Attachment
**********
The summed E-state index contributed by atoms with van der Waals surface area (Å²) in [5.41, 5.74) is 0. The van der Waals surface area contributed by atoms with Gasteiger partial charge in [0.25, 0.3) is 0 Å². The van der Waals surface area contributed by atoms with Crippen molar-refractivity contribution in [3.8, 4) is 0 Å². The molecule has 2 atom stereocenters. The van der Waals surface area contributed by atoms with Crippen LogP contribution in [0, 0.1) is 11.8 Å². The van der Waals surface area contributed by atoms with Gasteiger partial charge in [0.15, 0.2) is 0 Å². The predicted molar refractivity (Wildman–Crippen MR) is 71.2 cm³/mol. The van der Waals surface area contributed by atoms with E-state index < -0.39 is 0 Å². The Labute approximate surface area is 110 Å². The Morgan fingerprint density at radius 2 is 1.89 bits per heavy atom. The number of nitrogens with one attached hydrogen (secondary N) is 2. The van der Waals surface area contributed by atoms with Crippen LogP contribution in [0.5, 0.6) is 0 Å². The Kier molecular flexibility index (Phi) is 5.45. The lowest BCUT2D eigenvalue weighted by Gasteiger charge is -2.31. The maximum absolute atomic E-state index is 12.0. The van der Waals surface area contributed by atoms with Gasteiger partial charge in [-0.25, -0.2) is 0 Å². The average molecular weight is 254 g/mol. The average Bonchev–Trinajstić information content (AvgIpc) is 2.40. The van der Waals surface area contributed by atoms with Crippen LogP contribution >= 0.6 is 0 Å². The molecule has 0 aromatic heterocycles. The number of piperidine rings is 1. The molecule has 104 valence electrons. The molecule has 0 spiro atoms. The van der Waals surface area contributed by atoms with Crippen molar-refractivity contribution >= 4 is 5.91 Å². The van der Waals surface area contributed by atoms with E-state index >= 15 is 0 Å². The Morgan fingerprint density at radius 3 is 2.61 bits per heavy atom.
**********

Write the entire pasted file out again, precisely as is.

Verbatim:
The summed E-state index contributed by atoms with van der Waals surface area (Å²) in [5.41, 5.74) is 0. The van der Waals surface area contributed by atoms with Gasteiger partial charge in [0.25, 0.3) is 0 Å². The van der Waals surface area contributed by atoms with Crippen molar-refractivity contribution in [3.8, 4) is 0 Å². The molecule has 2 atom stereocenters. The van der Waals surface area contributed by atoms with Crippen LogP contribution in [0, 0.1) is 11.8 Å². The van der Waals surface area contributed by atoms with Gasteiger partial charge in [0.15, 0.2) is 0 Å². The predicted molar refractivity (Wildman–Crippen MR) is 71.2 cm³/mol. The van der Waals surface area contributed by atoms with E-state index < -0.39 is 0 Å². The Labute approximate surface area is 110 Å². The Morgan fingerprint density at radius 2 is 1.89 bits per heavy atom. The number of nitrogens with one attached hydrogen (secondary N) is 2. The van der Waals surface area contributed by atoms with Crippen LogP contribution in [0.5, 0.6) is 0 Å². The Kier molecular flexibility index (Phi) is 5.45. The lowest BCUT2D eigenvalue weighted by Gasteiger charge is -2.31. The maximum absolute atomic E-state index is 12.0. The van der Waals surface area contributed by atoms with Gasteiger partial charge in [-0.25, -0.2) is 0 Å². The average molecular weight is 254 g/mol. The average Bonchev–Trinajstić information content (AvgIpc) is 2.40. The van der Waals surface area contributed by atoms with Crippen LogP contribution >= 0.6 is 0 Å². The molecule has 0 aromatic heterocycles. The number of piperidine rings is 1. The molecule has 104 valence electrons. The molecule has 0 spiro atoms. The van der Waals surface area contributed by atoms with Crippen molar-refractivity contribution >= 4 is 5.91 Å². The van der Waals surface area contributed by atoms with E-state index >= 15 is 0 Å². The Morgan fingerprint density at radius 3 is 2.61 bits per heavy atom.